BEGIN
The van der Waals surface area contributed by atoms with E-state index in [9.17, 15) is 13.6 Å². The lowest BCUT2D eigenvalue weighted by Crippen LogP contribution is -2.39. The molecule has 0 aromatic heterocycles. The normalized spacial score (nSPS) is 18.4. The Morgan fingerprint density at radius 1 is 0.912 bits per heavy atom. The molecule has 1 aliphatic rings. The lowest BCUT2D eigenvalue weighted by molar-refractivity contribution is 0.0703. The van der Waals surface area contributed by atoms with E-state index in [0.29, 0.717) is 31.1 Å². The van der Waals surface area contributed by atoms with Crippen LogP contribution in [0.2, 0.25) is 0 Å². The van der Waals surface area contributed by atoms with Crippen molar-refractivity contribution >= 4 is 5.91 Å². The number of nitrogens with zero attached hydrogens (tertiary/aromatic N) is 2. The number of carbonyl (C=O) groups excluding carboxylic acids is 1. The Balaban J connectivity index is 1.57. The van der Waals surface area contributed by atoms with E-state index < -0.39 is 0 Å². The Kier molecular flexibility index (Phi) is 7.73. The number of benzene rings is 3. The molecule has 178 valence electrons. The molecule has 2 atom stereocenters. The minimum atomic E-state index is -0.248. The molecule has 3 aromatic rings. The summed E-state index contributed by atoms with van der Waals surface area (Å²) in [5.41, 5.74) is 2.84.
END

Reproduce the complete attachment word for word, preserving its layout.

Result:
The van der Waals surface area contributed by atoms with E-state index in [9.17, 15) is 13.6 Å². The lowest BCUT2D eigenvalue weighted by Crippen LogP contribution is -2.39. The molecule has 0 aromatic heterocycles. The normalized spacial score (nSPS) is 18.4. The Morgan fingerprint density at radius 1 is 0.912 bits per heavy atom. The molecule has 1 aliphatic rings. The lowest BCUT2D eigenvalue weighted by molar-refractivity contribution is 0.0703. The van der Waals surface area contributed by atoms with E-state index in [0.29, 0.717) is 31.1 Å². The van der Waals surface area contributed by atoms with Crippen LogP contribution in [0.2, 0.25) is 0 Å². The van der Waals surface area contributed by atoms with Crippen molar-refractivity contribution >= 4 is 5.91 Å². The number of nitrogens with zero attached hydrogens (tertiary/aromatic N) is 2. The number of carbonyl (C=O) groups excluding carboxylic acids is 1. The Balaban J connectivity index is 1.57. The van der Waals surface area contributed by atoms with E-state index < -0.39 is 0 Å². The Kier molecular flexibility index (Phi) is 7.73. The number of benzene rings is 3. The molecule has 178 valence electrons. The molecule has 2 atom stereocenters. The minimum atomic E-state index is -0.248. The molecule has 3 aromatic rings. The summed E-state index contributed by atoms with van der Waals surface area (Å²) in [5.41, 5.74) is 2.84.